Well this was for sure a very long journey! Not only did it feel laborious but my project was also fluctuating from week to week as many different ideas were going through my head. Moreover, as I went along, the results found in my field work led me toward a different direction.

As said in my map and it my individual proposal, I had wanted from the start to map dead zones. Unfortunately, as a lot of time went on, I realized that dead zones were not really consistent (except for the one between Queensborough Plaza and 39 Av. Stations in Queens!). Therefore, at a very late time in the game I decided to build my map differently.

Last Thursday, I took the decision to focus on the area where I had collected the most data from. I had gathered data for:

-          Signal strength

-          Upload Speed

-          Download speed

After looking at my results, I noticed a few different things happening:

-          There were logical and obvious cases where the signal strength was high (or low) and therefore the upload and download speeds were high (or low).

-          However, in most cases, the relation between the signal strength and both speeds was definitely abnormal. In other words, the signal could be low and the data transfer speeds high or vice-versa.

-          The signal strength was in strangely good in areas where there were high-rise buildings compared to open spaces.  Surprisingly, in Union Square Park specifically, the signal was low even though it was an open space.

During my research, I talked to a technician whose job is to dish-network in houses (will be available in records on the website as soon as the link on the site is repaired).  According to him, there are various reasons for a signal to be low:

-          Radio signals are not clean signals. There is a lot of noise and junk. Therefore, the more people use, the more junk there is and the worse the signal becomes.

-          Buildings will also interfere with the signal strength. However, as we have seen on the map, it is not necessarily the case everywhere.

Taking all these observations and information into account, I ended up changing my record-types into these three categories:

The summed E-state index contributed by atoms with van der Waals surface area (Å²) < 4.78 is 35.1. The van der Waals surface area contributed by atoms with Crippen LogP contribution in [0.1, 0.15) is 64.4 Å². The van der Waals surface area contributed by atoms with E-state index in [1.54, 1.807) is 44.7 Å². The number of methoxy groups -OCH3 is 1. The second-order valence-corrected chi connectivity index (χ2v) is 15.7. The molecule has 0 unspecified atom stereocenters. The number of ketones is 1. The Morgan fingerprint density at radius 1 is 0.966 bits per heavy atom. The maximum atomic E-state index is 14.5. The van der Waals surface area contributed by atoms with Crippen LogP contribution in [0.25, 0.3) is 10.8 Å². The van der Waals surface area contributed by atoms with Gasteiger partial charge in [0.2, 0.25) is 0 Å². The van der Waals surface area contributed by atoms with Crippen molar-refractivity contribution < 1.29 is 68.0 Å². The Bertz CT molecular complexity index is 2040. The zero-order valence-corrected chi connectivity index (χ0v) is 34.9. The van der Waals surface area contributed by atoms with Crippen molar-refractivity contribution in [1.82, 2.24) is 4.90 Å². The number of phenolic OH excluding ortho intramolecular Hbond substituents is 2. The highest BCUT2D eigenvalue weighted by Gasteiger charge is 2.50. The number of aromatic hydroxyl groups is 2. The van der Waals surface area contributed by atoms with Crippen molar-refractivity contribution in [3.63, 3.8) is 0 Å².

-          Signal Strength: each point on the map represents the data gathered which comes in the form of signal strength, upload speed and download speed. The signal strength is measured in decibels and upload and download speeds are in kilobytes per second.

In this record-type, I added a picture of the location and in some, a comment regarding the numerical values.

-          Once upon a time, they were dead zones…: These are the very few dead-zones that I noticed once as I had embarked upon this project. Unfortunately, they disappeared when I went back to these locations. Thus, my project taking a different path. In this category, I indicated what day and what time I encountered these dead-zones.

-          Area of focus: After all the various changes that my project went through, I decided to focus primarily on one area where I could study the variations in signal strength and upload/download speeds.

Finally, in my arguments, I posted one piece on how to read the figures given on the map. Ideally, the map- users would have to read it before looking at the map in order to understand it better.

For my second argument, I felt the need to post this last process blog as it gives a context to this whole project. It is fact the story behind the map.

As I am waiting for the records link to be fixed, I intend to upload two of the recordings of the people I interviewed as I thought I was mapping dead zones: a technician (mentioned above) and an AT&T sales person. Even if at the time I was interviewing with a dead-zone perspective in mind, the information is still relevant to the subject covered in my map.

I didn’t want to force my project to be linked to another one but after giving it some thought and for future reference, I believe there is some degree of connection between:

-          Katie’s’ project:  As she is attempting to map circles of radio waves, I am mapping connectivity points within those circles. The comparison of both maps would be a great way to show that these circles are not necessarily always full.

-          It would be fun to link this project to Ariana’s. Food delivery persons need cell-phones to call their customers once arriving at their destination. It would really be amazing to gather info from them to figure out how they feel about the reception they have with their phone. This would be relevant if, I would create a map that didn’t focus on the iPhone 3G.